To push or fetch site content: How Google and Bing diverge [Video]

“Eventually search engines can reduce crawling frequency of sites to detect changes and refresh the indexed content,” Bing wrote when it increased the number of URLs webmasters could submit for indexing and crawling from 10 to 10,000 per day. Enabling site owners to submit URLs directly to its search engine decreases Bing’s costs and may even facilitate higher quality search results. Earlier this year, the search engine partnered with Botify to introduce a content submission API that would enable immediate indexing, provide site owners with more control over their content and, potentially, better search visibility.

Google, on the other hand, has yet to embrace such methods.

“Everything is migrating more towards push than towards requests, so it kind of makes sense,” Pedro Dias, managing partner at APIs3 and former Google search quality analyst, said when asked about the two approaches to crawling and indexing content on his recent appearance on Live with Search Engine Land.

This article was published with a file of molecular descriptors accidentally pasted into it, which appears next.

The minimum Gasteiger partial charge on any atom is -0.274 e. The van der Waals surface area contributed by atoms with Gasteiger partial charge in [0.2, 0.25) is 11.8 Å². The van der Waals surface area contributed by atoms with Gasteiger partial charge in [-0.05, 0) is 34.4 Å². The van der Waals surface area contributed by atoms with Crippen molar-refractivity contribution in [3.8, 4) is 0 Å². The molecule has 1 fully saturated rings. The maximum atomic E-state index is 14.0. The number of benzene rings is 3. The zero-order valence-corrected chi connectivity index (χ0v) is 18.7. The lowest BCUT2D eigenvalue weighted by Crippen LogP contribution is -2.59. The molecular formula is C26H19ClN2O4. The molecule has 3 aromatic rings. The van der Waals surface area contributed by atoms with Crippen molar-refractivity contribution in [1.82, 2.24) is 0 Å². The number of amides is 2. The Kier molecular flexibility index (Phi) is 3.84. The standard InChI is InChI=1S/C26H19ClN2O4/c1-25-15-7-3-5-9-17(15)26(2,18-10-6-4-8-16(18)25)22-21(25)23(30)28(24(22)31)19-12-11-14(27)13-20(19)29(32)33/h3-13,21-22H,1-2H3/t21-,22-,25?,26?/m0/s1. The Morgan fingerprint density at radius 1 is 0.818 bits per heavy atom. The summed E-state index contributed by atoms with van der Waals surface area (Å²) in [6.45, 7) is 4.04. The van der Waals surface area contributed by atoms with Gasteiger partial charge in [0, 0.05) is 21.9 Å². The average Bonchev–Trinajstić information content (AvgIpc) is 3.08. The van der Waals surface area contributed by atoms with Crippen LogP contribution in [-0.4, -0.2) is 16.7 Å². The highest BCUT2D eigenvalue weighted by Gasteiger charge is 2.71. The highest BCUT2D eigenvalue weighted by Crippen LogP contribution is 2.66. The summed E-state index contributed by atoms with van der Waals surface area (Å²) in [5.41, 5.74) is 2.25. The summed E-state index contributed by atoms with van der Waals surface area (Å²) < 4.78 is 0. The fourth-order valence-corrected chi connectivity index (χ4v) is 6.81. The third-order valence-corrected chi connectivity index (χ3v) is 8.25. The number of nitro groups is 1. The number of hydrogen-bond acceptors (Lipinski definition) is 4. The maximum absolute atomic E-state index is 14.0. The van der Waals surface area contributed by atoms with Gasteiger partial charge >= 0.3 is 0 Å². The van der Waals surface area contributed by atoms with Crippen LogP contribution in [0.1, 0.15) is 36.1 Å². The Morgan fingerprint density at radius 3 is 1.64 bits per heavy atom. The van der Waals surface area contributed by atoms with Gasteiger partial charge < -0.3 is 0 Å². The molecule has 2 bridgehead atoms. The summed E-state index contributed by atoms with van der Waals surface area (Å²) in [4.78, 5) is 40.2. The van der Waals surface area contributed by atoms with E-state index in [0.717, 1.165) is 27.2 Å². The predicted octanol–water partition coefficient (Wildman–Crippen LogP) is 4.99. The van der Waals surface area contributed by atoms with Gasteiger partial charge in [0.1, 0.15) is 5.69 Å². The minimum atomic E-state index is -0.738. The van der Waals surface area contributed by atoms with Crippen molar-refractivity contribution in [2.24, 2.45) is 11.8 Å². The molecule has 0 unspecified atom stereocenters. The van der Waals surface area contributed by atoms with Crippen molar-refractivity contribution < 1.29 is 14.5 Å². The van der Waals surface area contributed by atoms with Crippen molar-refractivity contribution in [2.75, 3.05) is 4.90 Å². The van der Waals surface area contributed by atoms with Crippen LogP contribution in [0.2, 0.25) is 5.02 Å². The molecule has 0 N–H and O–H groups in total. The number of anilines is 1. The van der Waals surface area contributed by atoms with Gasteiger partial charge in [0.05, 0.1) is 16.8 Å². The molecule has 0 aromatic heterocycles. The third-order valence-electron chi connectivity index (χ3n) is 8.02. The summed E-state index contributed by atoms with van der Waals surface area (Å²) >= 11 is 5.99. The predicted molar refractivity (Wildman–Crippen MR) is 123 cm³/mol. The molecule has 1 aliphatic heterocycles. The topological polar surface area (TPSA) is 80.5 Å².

“We have to see how much that affects infrastructure of companies, but I think it gives you more power over which information you deliver to Google, because before you [would] wait for Google to crawl everything, and if we move towards this model … you might have more control over what gets indexed, and you might be able to save more resources and do a better job,” he said.

During our first Live with Search Engine Land session, Dias also shared why he thinks such a feature might result in a “love and hate relationship,” and Merkle’s Alexis Sanders touches on a few other ways to submit your URLs to Google.

Want more Live with Search Engine Land? Get it here:

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About The Author

George Nguyen is an Associate Editor at Third Door Media. His background is in content marketing, journalism, and storytelling.

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Channel: SEO – Search Engine Land

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